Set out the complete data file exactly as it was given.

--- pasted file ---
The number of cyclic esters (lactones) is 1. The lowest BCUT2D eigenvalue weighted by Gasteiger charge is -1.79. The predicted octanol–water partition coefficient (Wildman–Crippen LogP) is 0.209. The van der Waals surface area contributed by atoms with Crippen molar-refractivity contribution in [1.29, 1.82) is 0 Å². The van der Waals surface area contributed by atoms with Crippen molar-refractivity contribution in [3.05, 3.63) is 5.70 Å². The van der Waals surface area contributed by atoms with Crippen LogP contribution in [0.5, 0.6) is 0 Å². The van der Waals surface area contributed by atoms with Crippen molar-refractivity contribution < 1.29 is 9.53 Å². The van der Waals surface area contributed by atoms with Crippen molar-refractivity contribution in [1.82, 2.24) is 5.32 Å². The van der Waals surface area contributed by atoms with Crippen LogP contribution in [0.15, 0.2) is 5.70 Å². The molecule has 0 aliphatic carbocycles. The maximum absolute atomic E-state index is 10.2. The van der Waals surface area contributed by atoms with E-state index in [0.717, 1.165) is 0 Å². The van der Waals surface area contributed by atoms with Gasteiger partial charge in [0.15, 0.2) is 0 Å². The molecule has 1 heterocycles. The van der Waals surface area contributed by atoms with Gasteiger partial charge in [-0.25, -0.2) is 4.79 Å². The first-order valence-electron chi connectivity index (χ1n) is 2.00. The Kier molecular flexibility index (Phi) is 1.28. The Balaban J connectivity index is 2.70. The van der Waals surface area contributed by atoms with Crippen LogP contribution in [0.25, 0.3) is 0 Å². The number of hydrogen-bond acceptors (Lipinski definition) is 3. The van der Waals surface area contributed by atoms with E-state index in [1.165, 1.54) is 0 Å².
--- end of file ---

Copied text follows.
The number of cyclic esters (lactones) is 1. The lowest BCUT2D eigenvalue weighted by Gasteiger charge is -1.79. The predicted octanol–water partition coefficient (Wildman–Crippen LogP) is 0.209. The van der Waals surface area contributed by atoms with Crippen molar-refractivity contribution in [1.29, 1.82) is 0 Å². The van der Waals surface area contributed by atoms with Crippen molar-refractivity contribution in [3.05, 3.63) is 5.70 Å². The van der Waals surface area contributed by atoms with Crippen LogP contribution in [0.5, 0.6) is 0 Å². The van der Waals surface area contributed by atoms with Crippen molar-refractivity contribution < 1.29 is 9.53 Å². The van der Waals surface area contributed by atoms with Crippen molar-refractivity contribution in [1.82, 2.24) is 5.32 Å². The van der Waals surface area contributed by atoms with Crippen LogP contribution in [0.15, 0.2) is 5.70 Å². The molecule has 0 aliphatic carbocycles. The maximum absolute atomic E-state index is 10.2. The van der Waals surface area contributed by atoms with E-state index in [0.717, 1.165) is 0 Å². The van der Waals surface area contributed by atoms with Gasteiger partial charge in [0.15, 0.2) is 0 Å². The molecule has 1 heterocycles. The van der Waals surface area contributed by atoms with Gasteiger partial charge in [-0.25, -0.2) is 4.79 Å². The first-order valence-electron chi connectivity index (χ1n) is 2.00. The Kier molecular flexibility index (Phi) is 1.28. The Balaban J connectivity index is 2.70. The van der Waals surface area contributed by atoms with Crippen LogP contribution in [0.25, 0.3) is 0 Å². The number of hydrogen-bond acceptors (Lipinski definition) is 3. The van der Waals surface area contributed by atoms with E-state index in [1.165, 1.54) is 0 Å².